Enzyme dosages are generally calculated as weekly recommendations. Therefore, a chemical feeder can be used to administer the recommended dosage slowly over the course of a week. As a result, homeowners will likely see better results with respect to filter efficiency, reductions of scum lines, a positive effect on non-living organic load, and overall water clarity.
Another specialty chemical that makes sense to dose throughout the course of the week using automation is a liquid solar product. Pool owners these days are always seeking ways to improve efficiency. Water restrictions in some areas have made evaporation reduction products a necessity throughout many areas in North America. It is widely known that 70 per cent of total energy loss in a pool is due to evaporation. This includes indoor pools as well. Many backyard pool owners rely on their solar covers to help reduce heat loss and evaporation, especially in areas that have been affected by drought.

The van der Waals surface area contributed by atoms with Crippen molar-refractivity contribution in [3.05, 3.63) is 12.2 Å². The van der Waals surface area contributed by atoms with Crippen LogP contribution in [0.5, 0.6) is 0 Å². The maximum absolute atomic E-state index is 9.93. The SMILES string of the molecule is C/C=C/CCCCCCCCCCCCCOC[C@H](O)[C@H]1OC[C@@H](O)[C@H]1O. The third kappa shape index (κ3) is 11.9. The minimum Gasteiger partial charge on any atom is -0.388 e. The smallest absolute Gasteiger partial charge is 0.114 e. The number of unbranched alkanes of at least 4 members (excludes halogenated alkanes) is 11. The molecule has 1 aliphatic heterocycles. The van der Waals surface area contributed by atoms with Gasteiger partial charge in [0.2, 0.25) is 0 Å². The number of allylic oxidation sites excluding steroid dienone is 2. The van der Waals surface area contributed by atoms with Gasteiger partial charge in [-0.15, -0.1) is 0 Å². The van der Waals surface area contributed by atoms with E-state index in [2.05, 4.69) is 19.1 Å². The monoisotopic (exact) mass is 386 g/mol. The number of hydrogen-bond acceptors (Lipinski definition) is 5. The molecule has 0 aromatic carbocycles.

An automatic chemical feeder can be implemented to dose these products as well. By doing so, it can eliminate the task of lugging a solar cover on and off the pool. With the press of a few buttons, a homeowner can schedule the appropriate dose of a liquid solar product to be fed into the pool as needed throughout the week. This is especially helpful to those pool owners looking to extend the swimming season.
In regions where evening temperatures drop prior to closing the pool for the season, automating the dosage of a liquid solar product can significantly reduce heat loss overnight.
Putting pools on auto-pilot
Today, many forms of automation can be found in the aquatics industry. Another example is the incorporation of water levelling systems, which are mainly found on vanishing-edge pools. New technologies are continuing to come to market that assist with water care, such as dissolvable pod products that can be easily added to the skimmer and release as needed. There are even off-season pills available that can float underneath a pool cover, which help make the pool opening process much easier in the spring.
Homeowners invest in pools to reap the many benefits of a backyard sanctuary. They want to have fun in their outdoor oasis, making lasting memories with family and friends. Automation options have revolutionized the modern backyard so homeowners can spend less time working on their pools and more time enjoying them.
This article was written by Jamie Novak and originally appeared on Pool & Spa Marketing [link].